In addition to the higher error rate, the variable temporal performance of 2½-year-olds also indicates less proficient joint action coordination. Though not mandatory for the successful execution of the game, acting in a stable temporal manner facilitates the action coordination between the two actors. While keeping a stable response timing can help to establish a smooth joint coordination, a high variability in response timing might impede smooth joint coordination. What might have caused the more variable performance of the younger children? While the children were active throughout the individual condition by pushing either with their left or right hand they had to refrain from acting in the joint condition during their partner’s turn. With respect to action control, activating one’s actions after refraining from acting might have been less automatic in the younger children than in older children. This might have led to the higher variability in their action timing. Whether this effect is specific to joint action situations or whether young children have the same difficulties in a non-social context remains to be clarified.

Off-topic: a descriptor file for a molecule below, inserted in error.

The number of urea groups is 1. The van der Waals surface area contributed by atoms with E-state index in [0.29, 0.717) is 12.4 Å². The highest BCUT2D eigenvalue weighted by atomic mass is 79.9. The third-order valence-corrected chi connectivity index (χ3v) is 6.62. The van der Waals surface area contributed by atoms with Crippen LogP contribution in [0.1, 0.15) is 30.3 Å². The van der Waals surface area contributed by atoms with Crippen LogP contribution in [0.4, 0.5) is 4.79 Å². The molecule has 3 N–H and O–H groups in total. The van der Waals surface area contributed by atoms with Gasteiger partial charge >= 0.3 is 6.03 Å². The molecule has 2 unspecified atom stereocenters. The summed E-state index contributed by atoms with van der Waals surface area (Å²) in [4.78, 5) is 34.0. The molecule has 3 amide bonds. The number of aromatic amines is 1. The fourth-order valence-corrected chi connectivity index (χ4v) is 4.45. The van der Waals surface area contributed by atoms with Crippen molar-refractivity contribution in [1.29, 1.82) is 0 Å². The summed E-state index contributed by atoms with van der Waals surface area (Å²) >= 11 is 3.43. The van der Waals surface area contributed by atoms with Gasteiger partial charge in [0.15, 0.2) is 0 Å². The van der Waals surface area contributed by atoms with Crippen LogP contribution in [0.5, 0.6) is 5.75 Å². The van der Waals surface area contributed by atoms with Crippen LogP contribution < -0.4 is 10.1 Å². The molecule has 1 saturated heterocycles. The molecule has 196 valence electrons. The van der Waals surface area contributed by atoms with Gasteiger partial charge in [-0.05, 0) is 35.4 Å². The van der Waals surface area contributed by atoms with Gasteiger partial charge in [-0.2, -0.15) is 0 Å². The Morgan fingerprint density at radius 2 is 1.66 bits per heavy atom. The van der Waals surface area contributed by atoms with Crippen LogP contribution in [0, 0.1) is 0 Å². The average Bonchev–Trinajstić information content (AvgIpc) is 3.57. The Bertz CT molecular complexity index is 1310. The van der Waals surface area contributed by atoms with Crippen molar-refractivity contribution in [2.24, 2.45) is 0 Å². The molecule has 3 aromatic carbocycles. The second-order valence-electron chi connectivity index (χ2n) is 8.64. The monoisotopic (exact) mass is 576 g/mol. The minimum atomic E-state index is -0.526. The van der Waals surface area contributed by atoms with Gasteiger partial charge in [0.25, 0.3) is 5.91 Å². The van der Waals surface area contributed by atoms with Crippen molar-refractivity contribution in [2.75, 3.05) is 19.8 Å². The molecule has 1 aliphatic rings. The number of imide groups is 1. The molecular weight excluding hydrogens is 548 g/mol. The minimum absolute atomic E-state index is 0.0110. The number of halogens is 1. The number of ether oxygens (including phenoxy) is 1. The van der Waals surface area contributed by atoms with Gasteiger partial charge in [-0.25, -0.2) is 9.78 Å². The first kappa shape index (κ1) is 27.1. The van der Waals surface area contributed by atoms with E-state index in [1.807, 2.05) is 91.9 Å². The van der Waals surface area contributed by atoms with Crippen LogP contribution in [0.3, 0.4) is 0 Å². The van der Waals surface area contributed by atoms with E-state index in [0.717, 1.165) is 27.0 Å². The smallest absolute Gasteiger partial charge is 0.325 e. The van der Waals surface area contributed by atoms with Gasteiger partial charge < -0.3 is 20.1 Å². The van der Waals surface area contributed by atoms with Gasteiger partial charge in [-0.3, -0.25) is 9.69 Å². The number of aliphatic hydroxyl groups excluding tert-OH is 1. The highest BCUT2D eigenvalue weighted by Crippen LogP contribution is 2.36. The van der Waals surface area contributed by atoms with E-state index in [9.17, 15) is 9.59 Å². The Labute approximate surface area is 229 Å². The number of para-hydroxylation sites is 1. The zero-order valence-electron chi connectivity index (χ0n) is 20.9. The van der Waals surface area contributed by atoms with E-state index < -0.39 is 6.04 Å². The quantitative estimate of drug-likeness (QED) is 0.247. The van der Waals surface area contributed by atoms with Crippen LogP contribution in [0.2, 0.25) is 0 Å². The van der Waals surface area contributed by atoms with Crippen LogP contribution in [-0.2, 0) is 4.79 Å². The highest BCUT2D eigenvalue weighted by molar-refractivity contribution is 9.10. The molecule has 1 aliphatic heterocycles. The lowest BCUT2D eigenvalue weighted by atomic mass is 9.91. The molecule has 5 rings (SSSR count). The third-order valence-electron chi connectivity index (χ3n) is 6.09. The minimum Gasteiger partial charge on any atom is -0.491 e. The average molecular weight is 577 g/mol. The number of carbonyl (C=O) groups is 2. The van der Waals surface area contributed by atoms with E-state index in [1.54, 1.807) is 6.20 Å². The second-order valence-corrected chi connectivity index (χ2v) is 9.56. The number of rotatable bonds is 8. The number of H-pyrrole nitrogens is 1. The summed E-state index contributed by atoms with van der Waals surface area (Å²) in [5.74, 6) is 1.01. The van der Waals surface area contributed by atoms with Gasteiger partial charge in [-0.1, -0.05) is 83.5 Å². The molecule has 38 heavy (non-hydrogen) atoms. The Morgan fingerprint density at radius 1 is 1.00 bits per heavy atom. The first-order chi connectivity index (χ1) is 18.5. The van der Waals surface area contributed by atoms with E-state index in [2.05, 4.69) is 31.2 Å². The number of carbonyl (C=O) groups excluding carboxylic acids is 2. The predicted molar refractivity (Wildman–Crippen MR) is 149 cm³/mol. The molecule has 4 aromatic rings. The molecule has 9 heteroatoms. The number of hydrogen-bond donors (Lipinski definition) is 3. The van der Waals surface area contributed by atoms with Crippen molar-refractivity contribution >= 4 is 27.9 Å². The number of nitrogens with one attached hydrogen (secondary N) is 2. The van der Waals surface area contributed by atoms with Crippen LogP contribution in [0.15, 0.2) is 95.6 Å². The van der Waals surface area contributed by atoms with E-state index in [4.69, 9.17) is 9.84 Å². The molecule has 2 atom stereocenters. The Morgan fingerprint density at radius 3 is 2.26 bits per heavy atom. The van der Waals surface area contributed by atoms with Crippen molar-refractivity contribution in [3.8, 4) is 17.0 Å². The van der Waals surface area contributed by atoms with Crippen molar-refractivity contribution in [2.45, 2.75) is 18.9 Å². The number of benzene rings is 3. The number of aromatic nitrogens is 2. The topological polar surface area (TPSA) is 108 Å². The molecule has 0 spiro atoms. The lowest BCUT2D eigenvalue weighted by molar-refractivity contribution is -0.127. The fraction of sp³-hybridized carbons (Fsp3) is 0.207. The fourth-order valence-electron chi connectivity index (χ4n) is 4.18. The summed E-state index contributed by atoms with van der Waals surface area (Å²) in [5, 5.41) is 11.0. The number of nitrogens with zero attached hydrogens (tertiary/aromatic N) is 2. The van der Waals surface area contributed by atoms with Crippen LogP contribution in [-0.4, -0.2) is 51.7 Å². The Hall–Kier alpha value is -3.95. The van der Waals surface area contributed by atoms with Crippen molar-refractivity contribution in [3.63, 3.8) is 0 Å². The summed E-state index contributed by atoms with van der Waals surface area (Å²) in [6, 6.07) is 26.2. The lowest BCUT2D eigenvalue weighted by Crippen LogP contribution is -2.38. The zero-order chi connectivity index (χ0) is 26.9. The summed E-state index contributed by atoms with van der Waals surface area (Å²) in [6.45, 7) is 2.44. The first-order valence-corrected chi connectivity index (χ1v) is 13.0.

On the action planning level, difficulties in incorporating the other person’s actions into one’s own action plan might account for the more variable action timing of the 2½-year-olds. As 2½-year-olds did not reliably adapt their own action timing to the other’s actions, the results might suggest that the degree to which they incorporate the partner as an essential part of the common action is more limited compared to the 3-year-olds.